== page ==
Consumer Credit – new reporting requirements
In September, the FCA published a proposal to introduce three Product Sales Data (PSD) returns. The new requirements, to be part of Chapter 16 of the Supervision Manual (SUP 16), will mean consumer credit lenders reporting more than £500k in outstanding balances or new advancements will need to report detailed data once a quarter.
The FCA foresee benefits to the regulator and to firms, with the FCA gaining the ability to analyse recent data to pick out trends or harms, and firms better able to plan for sharing the type of data that would be required if the FCA identified concerns on an ad-hoc basis.
The underlying aim of the changes is the early identification of irresponsible lending practices that cause consumer harm. Collecting Product Sales Data will go a step further than the current, aggregated data for regulated consumer credit activities currently allows. Firms will need to provide “detailed information on the initial sale, and ongoing performance, of individual agreements.”
In particular the FCA will use the information supplied to gain insight into business models and products, processes used to assess affordability risk, levels of fees and charges, product sales and demographics, and arrears and default data.
The data will help the FCA to monitor whether firms are delivering good customer outcomes, and the more granular borrower and affordability data could highlight where firms are failing to properly assess affordable lending, particularly to vulnerable customers. This will help the FCA identify harms quickly as well as monitoring trends over time across products, firms, and the market.
The proposal will introduce three new returns:
Back Book PSD
The FCA points out that regular, expected collection of this data is preferable to ad-hoc or alternative methods of data collection, and is less intrusive for firms. This should have the benefit of reducing unscheduled data collections “significantly.”
Sales and Performance PSD to be reported include ‘agreement level information’ relating to regulated consumer credit agreements, but not agreements relating to overdraft facilities and credit agreements secured on land. Data will be collected quarterly – the exact dates will depend on the type of business. It will include all data up to the point an agreement is cancelled, terminated, or the firm is no longer the legal owner of the debt.
The requirement will apply to all lending firms which reported more than £500k in outstanding balances for relevant credit agreements at the end of the previous annual reporting period and /or more than £500k in new advances for relevant consumer credit agreements. Once a firm first meets that threshold, they will be expected to continue reporting to avoid firms coming into and out of the reporting schedule.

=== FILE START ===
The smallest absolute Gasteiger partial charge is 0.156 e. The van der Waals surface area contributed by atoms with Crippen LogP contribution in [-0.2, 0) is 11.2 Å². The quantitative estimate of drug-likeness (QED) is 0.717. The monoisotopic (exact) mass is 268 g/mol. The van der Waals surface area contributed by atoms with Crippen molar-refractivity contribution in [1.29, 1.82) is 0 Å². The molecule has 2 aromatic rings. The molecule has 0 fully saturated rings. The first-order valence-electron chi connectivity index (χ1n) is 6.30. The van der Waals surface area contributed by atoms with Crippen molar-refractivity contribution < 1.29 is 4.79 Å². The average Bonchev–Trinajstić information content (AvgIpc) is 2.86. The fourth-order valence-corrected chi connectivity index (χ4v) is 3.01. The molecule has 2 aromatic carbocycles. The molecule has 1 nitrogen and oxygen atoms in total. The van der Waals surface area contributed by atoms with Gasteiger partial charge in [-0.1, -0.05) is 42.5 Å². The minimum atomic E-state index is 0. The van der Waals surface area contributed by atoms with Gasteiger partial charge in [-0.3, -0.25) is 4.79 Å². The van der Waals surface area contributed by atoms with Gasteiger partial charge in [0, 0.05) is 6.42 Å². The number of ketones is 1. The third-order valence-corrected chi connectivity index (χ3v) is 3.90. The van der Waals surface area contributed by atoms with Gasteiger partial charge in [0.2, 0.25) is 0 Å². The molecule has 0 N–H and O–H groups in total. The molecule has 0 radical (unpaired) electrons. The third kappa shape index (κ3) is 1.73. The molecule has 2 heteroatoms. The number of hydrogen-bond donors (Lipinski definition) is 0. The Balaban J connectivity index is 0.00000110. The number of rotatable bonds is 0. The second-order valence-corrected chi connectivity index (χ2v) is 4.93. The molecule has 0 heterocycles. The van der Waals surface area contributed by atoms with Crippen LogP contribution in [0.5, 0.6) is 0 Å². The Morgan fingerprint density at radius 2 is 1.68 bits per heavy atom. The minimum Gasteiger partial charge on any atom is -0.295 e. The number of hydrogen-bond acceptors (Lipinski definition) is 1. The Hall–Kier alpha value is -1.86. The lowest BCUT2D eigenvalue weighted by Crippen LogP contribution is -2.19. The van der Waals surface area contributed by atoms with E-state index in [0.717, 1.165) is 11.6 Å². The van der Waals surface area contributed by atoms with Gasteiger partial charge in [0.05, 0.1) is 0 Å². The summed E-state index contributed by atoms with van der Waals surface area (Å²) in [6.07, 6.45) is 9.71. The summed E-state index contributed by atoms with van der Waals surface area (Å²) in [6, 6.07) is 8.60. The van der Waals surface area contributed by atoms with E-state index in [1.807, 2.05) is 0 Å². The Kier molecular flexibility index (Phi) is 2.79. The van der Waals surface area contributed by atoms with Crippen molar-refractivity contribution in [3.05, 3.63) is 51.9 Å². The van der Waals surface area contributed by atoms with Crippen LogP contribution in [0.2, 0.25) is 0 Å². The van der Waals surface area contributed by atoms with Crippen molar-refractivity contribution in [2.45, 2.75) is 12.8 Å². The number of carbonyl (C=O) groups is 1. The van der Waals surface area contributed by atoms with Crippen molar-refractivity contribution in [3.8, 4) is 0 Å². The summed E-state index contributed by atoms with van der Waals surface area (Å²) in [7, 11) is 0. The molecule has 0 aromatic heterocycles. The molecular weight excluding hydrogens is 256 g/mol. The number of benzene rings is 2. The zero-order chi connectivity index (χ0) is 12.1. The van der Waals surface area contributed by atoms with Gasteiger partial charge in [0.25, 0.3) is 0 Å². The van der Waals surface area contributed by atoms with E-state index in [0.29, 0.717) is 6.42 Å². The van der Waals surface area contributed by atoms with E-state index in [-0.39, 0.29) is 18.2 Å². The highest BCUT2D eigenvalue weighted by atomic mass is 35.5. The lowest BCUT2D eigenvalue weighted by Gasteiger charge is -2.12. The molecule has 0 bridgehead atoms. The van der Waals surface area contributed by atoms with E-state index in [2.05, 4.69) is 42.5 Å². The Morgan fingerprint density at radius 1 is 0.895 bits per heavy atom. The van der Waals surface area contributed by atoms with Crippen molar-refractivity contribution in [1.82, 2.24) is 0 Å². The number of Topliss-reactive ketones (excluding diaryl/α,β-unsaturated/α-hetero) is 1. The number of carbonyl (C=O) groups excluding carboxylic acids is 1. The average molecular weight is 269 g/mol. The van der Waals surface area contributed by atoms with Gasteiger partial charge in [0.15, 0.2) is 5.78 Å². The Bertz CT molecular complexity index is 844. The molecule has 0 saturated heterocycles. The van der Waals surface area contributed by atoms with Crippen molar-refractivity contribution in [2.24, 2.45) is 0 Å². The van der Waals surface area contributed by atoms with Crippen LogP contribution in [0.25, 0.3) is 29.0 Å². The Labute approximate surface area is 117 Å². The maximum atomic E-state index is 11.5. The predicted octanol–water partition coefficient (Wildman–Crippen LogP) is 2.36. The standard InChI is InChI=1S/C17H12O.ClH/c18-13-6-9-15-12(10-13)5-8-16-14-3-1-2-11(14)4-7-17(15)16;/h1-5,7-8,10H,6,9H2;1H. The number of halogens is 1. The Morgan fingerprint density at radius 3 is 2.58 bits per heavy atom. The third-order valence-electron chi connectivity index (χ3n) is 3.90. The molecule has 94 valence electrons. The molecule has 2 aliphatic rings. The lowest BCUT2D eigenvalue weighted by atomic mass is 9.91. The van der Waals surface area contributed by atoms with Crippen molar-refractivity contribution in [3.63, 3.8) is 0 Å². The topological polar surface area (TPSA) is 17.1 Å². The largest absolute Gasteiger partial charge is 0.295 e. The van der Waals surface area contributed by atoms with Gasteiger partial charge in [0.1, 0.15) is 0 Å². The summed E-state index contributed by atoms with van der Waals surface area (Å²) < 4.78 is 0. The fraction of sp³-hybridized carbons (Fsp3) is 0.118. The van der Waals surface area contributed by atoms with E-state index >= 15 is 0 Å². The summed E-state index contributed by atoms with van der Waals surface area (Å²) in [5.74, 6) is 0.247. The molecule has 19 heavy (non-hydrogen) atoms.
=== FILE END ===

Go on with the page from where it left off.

Data items will include Lender details, transaction data, agreement details, third party details, sales details, end of agreement, purpose of borrowing, security, borrower details, guarantor, affordability (I&E details), information about charges and fees (periodic, usage, interest and penalty), arrears and forbearance, benefits (including promotional rates and incentives, statement details, scheduled payment, use of credit and default notice.
High-cost short-term credit firms were already required to submit much of this data, which will now fall under the general requirements of consumer credit lenders for the purposes of SUP 16. Lenders will need to submit sales and performance data on a quarterly basis and back book data as a one-off submission.
The proposed text suggests that the new rules – if unchanged by the consultation process – will apply from 1 January 2025, with sales and backbook data required from that date, and performance data required from 31 March 2025.
The FCA has not yet finalised how collection will happen, but its preferred option at this point is via RegData. The final decision will come in the final Policy Statement.
The final Policy Statement is due to be published in Q1 2024.
The FCA’s continued focus on fair treatment of vulnerable customers and the achievement of good outcomes means that staff training on this subject is more important than ever. We offer a dedicated online training course on the Fair Treatment of Vulnerable Customers. Priced at just £20 per user, the course is accessible at the delegate’s convenience and provides a certificate upon successful completion, allowing firms to track and record each user’s progress.
For large groups, we can offer a simplified enrolment service and pricing, simply email Robert.firstname.lastname@example.org.